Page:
I wanted to take a moment to explore the idea of motive in a character’s life, in any story.
I constantly see stories where the character has a single motive in their lives. This motive becomes a dominant force, acting as a supernatural guide to every thought, action and purpose in a character’s life.
The characters usually seem incredibly lucid concerning their need for revenge, acceptance, love, greed, etc.
It bothers me that most characters seem to have a motive completely resident in a single human emotion, vice or virtue. This bothers me because there are few humans on this planet with such a singular modus and vision concerning their lives.
We don’t know who we are and why we do what we do
The big joke with my generation is that we never know when we are adults, because when we reach the age of our 20s and 30s, we realize the adults in our lives growing up were just as scared, disillusioned and frustrated as we are. We realize there is no rule book concerning our destinies and it really is up to us to figure it out and decide where we want to go with life.
Considering the bulk of humanity deals with existential issues on a daily basis, and that sometimes our motives can change in light of new information and environmental changes, it is not wise to create characters in stories with such singular motives.
That said, I do recognize that for millennia, stories with singular characters have been guiding forces in societal and moral (individual and corporate) navigations of human belief. Stories are meant to inspire us, to encourage and amaze us. They are still entertaining, but in ways that cause us to ponder our views on issues, places and people.
Comedy vs. Drama
If you’re writing a story with a singular character that affects the overall story, then it’s perfectly acceptable. In allegory, it’s even more acceptable. In romance and comedy, characters with singular motives are appropriate and perfectly fine. In many ways, a complex character can actually take away from the plot progression and main characters. I think creating a character specific to the genre that you’re writing for is always the best practice.
However, if you’re writing an intricate or complex story, singular motives in characters can be a detriment. The stage of your story is set by the genre and a level of expectation that no writer can ignore or get around. If the story is set in a science fiction universe, there is a level of complexity to the story that is expected.
There is a level of comedic complexity and drama simplicity that is expected in Comedy stories. If a comedy is written with bland development and timing but complex characters, the viewer/reader will quickly produce a knee-jerk negative reaction. However if the comedic timing is perfect and the characters simple in science fiction, the viewer/reader will wonder if they’re reading science fiction at all.
It’s all chemistry
Writing a story is like an equation. If you remember high school chemistry, an equation for certain reactions must be balanced out. The structure of a story is just like that. The motive of a character can single-handedly grab a reader and pull them in, or push them away.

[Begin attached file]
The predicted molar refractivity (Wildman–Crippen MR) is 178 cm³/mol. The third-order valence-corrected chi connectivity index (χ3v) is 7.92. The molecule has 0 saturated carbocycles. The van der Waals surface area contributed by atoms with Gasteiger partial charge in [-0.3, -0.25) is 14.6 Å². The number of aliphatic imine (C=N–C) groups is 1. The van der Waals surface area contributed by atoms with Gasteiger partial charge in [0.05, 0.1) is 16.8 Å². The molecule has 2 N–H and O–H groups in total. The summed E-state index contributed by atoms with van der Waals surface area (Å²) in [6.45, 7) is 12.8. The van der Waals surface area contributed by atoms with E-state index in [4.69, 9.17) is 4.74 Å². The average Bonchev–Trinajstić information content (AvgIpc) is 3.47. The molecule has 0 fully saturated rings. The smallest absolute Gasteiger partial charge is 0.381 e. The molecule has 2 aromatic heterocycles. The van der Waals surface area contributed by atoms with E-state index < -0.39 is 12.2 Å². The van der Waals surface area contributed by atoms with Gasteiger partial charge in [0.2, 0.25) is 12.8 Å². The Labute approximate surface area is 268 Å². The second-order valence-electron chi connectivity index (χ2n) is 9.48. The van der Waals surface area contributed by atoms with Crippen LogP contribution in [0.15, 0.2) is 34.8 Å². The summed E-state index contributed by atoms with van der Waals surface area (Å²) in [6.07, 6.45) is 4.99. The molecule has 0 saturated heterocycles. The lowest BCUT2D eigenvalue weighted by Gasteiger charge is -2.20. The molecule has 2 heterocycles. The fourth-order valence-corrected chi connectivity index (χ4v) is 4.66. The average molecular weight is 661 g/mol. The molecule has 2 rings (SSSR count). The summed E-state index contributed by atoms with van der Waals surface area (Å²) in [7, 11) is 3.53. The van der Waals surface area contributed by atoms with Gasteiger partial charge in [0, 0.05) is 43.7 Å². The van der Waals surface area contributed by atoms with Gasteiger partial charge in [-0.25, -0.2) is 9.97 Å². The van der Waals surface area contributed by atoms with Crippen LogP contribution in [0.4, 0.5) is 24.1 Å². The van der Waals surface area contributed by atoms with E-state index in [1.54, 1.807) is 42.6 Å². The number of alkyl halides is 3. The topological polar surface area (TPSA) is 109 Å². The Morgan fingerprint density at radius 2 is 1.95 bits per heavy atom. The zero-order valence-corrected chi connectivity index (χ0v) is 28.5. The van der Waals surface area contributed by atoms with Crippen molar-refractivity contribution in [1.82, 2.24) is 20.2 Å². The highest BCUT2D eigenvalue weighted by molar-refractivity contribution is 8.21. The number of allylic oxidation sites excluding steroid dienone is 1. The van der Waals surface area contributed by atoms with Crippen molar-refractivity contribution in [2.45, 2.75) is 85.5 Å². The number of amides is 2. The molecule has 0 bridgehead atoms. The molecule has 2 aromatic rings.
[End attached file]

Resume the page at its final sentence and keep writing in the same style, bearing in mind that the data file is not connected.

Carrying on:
In regards to a motive of characters residing within a dramatic story, I would caution balance in motive creation. If the character’s motive is TOO complex up front, it may confuse the reader. If it’s too simple, it may push the reader away. Each of us has more than one goal in life, but most of those goals are intertwined with one another. A massive change in environment and circumstances can alter those goals, and thus motives. Many times, goals and motives may not be consciously recognized.
If your character has at least one or two motives they do not consciously recognize, it’s a swath of invisible ink that the reader can decipher. However any and all motives in full complexity must be fed to the reader slowly. If they have complex goals, it’s a good idea to feed those goals to the reader in an organic progression that logically makes sense to them.
Take it from ‘Frozen’
Frozen is a good example of this. Elsa was abused as a child, and then ‘comes into her own’ but with the consequence of hurting those far and wide, and it’s only in learning that her abilities can hurt as well as heal, does she grow as a person and her motives change drastically. Elsa’s motives change about three times in Frozen. At first, her goals center around staying hidden. She then alters those motives when she ‘comes out’ as a character.
However her motives change a third time when new information is presented to her (albeit with her resistance). She then learns that with the progression of growth as a character, motive must change. She is no longer singularly concerned about being herself, and the motive of hiding is cast aside. However she now has two driving forces in her life. The drive to be herself as well as be kind and cautious to those who she could potentially hurt BY being herself. This is a perfect example of character growth with the resulting change in motive.
Knowing the genre of your universe and the general expectations of the readers of that genre can be a wonderful compass by which to steer your characters’ motives.